My main interest is gardening, so most of my posts will center around growing food. However, self-sufficiency expands far beyond producing crops, and I’m going to try to reflect that here. Most of what I post will come from books or other web resources, often directly reprinted.

A quick note (which I’ll probably stick to the beginning of every SSS post): I’m a relative novice at this stuff. Please! Post additional advice and corrections in the comments, and consider these posts collaborative ventures rather than lectures.

Anyway, cat grass. I’m choosing this as my first topic because it’s a great project for people who are interested in gardening, but are afraid to try growing things from seed, either because they live in an apartment or because they have trouble keeping houseplants alive. Cat grass is not only useful – cats need greens as part of their diet, and providing grass alongside their food will keep them away from other, potentially dangerous plants – but frighteningly easy to grow. Starting with it will give you a chance to observe what seeds look like when they’re germinating and sprouting, and help build a little confidence for when you decide to move on to plants that humans like to eat.

You’ll need:
1 packet of cat grass seed
2 4″ pots per cat (so if you have 2 cats, 4 pots)
potting soil
an opaque cover, such as an old saucer or lid
a spray bottle and compact florescent lamp (optional)
a cat is probably helpful

The type of grass that cats like is oat grass (although wheat and barley are also possibilities). You don’t even need to worry about that, though, because garden stores sell packets of cat grass seed right between the carrots and the cilantro. Fill the first pot with potting soil and water. The soil level will sink; fill the pot again until the top of the soil is a little under an inch from the rim of the pot. Sprinkle on a 1/4 inch thick layer of seeds – you shouldn’t see much soil once they’re in – and mix them into the top inch of soil. Sprinkle about a 1/4 inch of soil on top of them, so that they’re mostly covered. Moisten the top layer of soil. The spray bottle works well for this.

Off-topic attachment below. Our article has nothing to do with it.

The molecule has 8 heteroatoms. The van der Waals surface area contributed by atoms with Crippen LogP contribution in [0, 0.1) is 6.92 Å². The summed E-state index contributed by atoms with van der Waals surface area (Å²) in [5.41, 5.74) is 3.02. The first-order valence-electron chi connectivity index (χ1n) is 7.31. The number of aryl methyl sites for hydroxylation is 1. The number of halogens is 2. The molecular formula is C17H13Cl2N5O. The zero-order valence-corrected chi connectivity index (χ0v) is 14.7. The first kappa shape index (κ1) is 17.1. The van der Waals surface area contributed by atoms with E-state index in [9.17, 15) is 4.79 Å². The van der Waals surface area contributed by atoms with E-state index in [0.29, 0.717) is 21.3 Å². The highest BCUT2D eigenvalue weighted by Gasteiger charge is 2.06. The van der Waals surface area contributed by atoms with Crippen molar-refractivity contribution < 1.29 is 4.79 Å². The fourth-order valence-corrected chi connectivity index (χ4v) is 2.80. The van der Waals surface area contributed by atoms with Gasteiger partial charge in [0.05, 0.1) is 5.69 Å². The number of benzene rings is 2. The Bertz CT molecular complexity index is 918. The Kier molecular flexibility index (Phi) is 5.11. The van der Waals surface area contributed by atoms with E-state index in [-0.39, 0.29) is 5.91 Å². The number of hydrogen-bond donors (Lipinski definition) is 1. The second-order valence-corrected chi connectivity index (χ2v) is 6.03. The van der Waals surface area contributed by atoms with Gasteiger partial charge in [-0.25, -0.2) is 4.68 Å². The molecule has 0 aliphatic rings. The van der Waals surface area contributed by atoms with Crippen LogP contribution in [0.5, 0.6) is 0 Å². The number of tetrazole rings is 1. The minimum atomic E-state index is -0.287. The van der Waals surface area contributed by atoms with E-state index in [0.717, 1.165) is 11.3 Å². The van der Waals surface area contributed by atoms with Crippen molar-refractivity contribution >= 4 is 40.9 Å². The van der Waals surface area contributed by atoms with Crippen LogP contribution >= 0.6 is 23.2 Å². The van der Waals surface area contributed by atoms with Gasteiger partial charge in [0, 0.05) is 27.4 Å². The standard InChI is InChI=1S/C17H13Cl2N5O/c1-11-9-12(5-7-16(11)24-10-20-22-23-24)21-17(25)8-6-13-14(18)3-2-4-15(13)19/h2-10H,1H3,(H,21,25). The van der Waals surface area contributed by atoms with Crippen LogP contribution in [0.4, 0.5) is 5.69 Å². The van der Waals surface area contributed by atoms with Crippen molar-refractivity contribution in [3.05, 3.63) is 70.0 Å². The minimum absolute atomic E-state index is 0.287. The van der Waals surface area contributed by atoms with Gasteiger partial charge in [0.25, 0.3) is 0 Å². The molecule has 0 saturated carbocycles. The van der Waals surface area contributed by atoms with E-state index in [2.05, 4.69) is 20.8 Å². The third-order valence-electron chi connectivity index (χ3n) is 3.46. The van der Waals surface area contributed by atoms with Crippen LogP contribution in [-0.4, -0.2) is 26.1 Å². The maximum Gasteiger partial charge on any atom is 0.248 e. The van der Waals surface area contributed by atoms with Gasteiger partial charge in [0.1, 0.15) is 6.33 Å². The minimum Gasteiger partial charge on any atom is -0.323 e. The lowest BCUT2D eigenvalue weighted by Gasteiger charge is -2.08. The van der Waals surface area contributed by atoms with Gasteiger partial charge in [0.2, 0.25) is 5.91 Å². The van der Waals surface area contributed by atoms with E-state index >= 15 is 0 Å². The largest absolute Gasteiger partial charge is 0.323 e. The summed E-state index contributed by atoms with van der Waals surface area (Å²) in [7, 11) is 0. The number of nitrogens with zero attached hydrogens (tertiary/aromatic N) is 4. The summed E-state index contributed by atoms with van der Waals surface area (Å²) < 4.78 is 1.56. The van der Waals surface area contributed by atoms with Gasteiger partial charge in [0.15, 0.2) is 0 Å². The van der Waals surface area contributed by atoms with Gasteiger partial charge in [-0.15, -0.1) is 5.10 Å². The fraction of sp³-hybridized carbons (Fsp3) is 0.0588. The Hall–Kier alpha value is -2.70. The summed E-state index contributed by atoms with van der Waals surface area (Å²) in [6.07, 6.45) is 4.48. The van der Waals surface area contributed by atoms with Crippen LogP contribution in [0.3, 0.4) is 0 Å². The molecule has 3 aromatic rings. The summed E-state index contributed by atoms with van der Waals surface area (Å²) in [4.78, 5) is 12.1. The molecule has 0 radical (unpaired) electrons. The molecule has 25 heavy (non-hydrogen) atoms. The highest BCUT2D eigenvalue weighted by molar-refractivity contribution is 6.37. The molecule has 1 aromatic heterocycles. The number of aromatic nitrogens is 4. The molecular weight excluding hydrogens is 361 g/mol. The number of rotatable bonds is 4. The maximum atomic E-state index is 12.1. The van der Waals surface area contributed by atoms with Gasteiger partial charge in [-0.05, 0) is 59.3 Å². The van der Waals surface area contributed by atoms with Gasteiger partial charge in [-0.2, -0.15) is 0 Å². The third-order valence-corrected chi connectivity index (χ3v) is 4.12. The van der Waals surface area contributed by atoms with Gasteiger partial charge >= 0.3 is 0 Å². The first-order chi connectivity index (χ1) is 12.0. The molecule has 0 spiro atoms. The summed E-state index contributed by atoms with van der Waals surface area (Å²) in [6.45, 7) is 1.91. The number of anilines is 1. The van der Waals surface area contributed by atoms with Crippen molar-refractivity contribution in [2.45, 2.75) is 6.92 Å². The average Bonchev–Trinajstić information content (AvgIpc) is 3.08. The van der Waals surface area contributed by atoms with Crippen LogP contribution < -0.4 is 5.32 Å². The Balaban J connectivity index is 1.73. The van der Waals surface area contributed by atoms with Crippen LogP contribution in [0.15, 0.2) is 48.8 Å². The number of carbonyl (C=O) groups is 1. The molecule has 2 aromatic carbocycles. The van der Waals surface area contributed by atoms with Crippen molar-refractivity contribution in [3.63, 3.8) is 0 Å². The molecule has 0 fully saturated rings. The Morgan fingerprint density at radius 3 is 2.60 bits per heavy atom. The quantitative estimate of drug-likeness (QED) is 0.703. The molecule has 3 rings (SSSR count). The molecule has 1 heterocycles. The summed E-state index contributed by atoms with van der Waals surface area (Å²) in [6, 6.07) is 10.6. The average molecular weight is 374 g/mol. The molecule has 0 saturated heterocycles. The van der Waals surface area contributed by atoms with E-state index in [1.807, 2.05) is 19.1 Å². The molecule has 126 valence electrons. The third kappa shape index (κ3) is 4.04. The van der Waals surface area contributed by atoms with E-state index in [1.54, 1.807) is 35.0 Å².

Cover the pot with the saucer or lid and keep it away from light for a day or two; the seeds need darkness to germinate. When you see little tips poking out of the soil, put the pot in a sunny place. If you don’t have any sunny spots (with winter approaching, I haven’t seen any evidence of the sun in several days), shine the compact florescent light on the seeds for several hours each day.

When the grass is four inches tall, put it down next to your cat’s food. Remember to keep the soil moist – if you pick up the pot and it feels light, that means it needs water. Don’t let the soil get soggy, though, and don’t let too much water run out of the drainage holes in the bottom, because that washes away nutrients. (I learned that lesson the hard way, after weeks of growing yellow spinach and white dill.) The soil should feel like a wrung-out sponge when you touch it.

Eventually, your grass will wither and die; so goes the life of cat food. After a week or so, just before the tips start to turn yellow, take the other pot and start over. One seed packet should contain enough seeds for several plantings. Alternate between the two pots to make sure your cat always has grass available.